Understanding and defining ethnic identity: Ahiska/Meskhetian Turks in a Midwestern American city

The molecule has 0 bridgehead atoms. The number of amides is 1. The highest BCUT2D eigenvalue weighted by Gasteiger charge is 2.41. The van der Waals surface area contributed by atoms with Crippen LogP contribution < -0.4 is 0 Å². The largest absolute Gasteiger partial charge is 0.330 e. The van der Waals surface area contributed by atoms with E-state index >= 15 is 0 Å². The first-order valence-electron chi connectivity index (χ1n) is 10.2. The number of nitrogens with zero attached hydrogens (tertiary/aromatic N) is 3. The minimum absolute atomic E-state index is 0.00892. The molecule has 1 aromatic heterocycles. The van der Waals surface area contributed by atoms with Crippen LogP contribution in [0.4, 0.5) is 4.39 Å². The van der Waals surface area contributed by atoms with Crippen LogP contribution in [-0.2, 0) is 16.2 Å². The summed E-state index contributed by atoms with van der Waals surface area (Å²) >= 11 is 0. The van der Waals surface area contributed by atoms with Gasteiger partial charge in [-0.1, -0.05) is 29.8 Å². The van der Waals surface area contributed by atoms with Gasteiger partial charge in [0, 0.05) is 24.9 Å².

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Ahiska/Meskhetian Turks are an ethnic group from the region of Meskhetia (Ahiska) in the Caucasus, now in southern Georgia that borders Turkey. Ahiska/Meskhetian Turks have been forced to relocate multiple times in their history. First, they were exiled from their homeland of Ahiska to Uzbekistan by Stalin in 1944, then from Uzbekistan to the Krasnodar region of Russia in 1989. The US government granted refugee status to many Ahiska Turks in Krasnodar in 2004, and by the end of 2006 around 17,000 settled in 66 towns in 33 states in the US (Ayd?ngun et al., 2006). This study focused on understanding ethnic identity and life of Ahiska/Meskhetian Turks in Columbia, Missouri. It presented both my fieldwork as well as other pertinent literature addressing ethnicity and ethnic identity, circumstantialism, primordialism, adaptation, and assimilation. For this research, data are mainly derived from qualitative ethnographic research methods that involved participant observation, semistructured individual, family and formal voice recorded interviews. The study demonstrated that the most important components of Ahiska ethnic identity are religion, language, family, and endogamy. However, religion comes first for Ahiska ethnic identity. Participants used Ahiska Turks, Muslim Turks, and Ottoman Turks for naming their identity. Ahiska Turks' ethnic identity is not unchangeable and rigid, and it has been changing in different countries and under different economic and social conditions. Although ancestry, "bone of Ahiska Turkish bone, flesh of Ahiska Turkish flesh, and blood of Ahiska Turkish blood" is important for them, feeling Ahiskan, and obeying community culture is more important than having Ahiskan ancestry. It can be said that their comments about ethnic identity are closer to circumstantialism, however; they are not purely circumstantialist or primordialist. Their life is more comfortable than in any other places where they had lived before, and living in the USA has ensured security, equality, antiracism and freedom for them. The American core culture is fundamentally different than Ahiskan culture, and religion is one of the most significant ethnic boundary markers for them. Although interviewees do not have significant problems in the USA, older generations want to move to Turkey after retirement. Ahiska Turks accepted that they are changed, adapted and integrated and acculturated to American society, but they did not want assimilation or Americanization. It is acceptable for them to borrow some kind of things from the host culture or other ethnic groups. However, they cannot change the main components of their identity like religion and language, and their boundary markers like food, and eating habits etc.